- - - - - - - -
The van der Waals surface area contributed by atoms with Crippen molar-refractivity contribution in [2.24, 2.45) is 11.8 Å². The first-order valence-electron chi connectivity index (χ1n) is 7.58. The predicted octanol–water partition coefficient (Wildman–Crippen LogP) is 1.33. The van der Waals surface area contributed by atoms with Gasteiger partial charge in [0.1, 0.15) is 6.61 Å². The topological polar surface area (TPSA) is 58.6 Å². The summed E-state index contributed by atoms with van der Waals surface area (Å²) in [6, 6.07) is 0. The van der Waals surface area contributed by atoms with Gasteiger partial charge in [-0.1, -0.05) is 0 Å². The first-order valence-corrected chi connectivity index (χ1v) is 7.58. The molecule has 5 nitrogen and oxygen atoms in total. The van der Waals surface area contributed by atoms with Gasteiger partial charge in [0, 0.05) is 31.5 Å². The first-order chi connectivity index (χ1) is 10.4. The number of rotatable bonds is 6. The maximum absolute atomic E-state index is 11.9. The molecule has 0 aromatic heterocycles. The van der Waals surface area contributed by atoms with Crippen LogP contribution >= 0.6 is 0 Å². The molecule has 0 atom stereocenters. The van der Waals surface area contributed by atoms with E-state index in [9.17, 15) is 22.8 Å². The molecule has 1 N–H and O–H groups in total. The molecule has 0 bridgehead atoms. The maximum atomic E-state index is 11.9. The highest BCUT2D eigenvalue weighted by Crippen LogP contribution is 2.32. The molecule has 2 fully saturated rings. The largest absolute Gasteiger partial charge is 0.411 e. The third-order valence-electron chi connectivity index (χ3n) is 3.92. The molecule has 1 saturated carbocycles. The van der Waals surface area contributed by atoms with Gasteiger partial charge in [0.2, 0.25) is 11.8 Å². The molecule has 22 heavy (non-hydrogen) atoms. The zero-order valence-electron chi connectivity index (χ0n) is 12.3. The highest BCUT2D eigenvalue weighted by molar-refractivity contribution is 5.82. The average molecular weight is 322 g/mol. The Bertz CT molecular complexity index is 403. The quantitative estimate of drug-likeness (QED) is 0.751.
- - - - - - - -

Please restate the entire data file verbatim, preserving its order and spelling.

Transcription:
The van der Waals surface area contributed by atoms with Crippen molar-refractivity contribution in [2.24, 2.45) is 11.8 Å². The first-order valence-electron chi connectivity index (χ1n) is 7.58. The predicted octanol–water partition coefficient (Wildman–Crippen LogP) is 1.33. The van der Waals surface area contributed by atoms with Gasteiger partial charge in [0.1, 0.15) is 6.61 Å². The topological polar surface area (TPSA) is 58.6 Å². The summed E-state index contributed by atoms with van der Waals surface area (Å²) in [6, 6.07) is 0. The van der Waals surface area contributed by atoms with Gasteiger partial charge in [-0.1, -0.05) is 0 Å². The first-order valence-corrected chi connectivity index (χ1v) is 7.58. The molecule has 5 nitrogen and oxygen atoms in total. The van der Waals surface area contributed by atoms with Gasteiger partial charge in [0, 0.05) is 31.5 Å². The first-order chi connectivity index (χ1) is 10.4. The number of rotatable bonds is 6. The maximum absolute atomic E-state index is 11.9. The molecule has 0 aromatic heterocycles. The van der Waals surface area contributed by atoms with Crippen LogP contribution >= 0.6 is 0 Å². The molecule has 0 atom stereocenters. The van der Waals surface area contributed by atoms with E-state index in [9.17, 15) is 22.8 Å². The molecule has 1 N–H and O–H groups in total. The molecule has 0 bridgehead atoms. The maximum atomic E-state index is 11.9. The highest BCUT2D eigenvalue weighted by Crippen LogP contribution is 2.32. The molecule has 2 fully saturated rings. The largest absolute Gasteiger partial charge is 0.411 e. The third-order valence-electron chi connectivity index (χ3n) is 3.92. The molecule has 1 saturated carbocycles. The van der Waals surface area contributed by atoms with Gasteiger partial charge in [0.2, 0.25) is 11.8 Å². The molecule has 22 heavy (non-hydrogen) atoms. The zero-order valence-electron chi connectivity index (χ0n) is 12.3. The highest BCUT2D eigenvalue weighted by molar-refractivity contribution is 5.82. The average molecular weight is 322 g/mol. The Bertz CT molecular complexity index is 403. The quantitative estimate of drug-likeness (QED) is 0.751.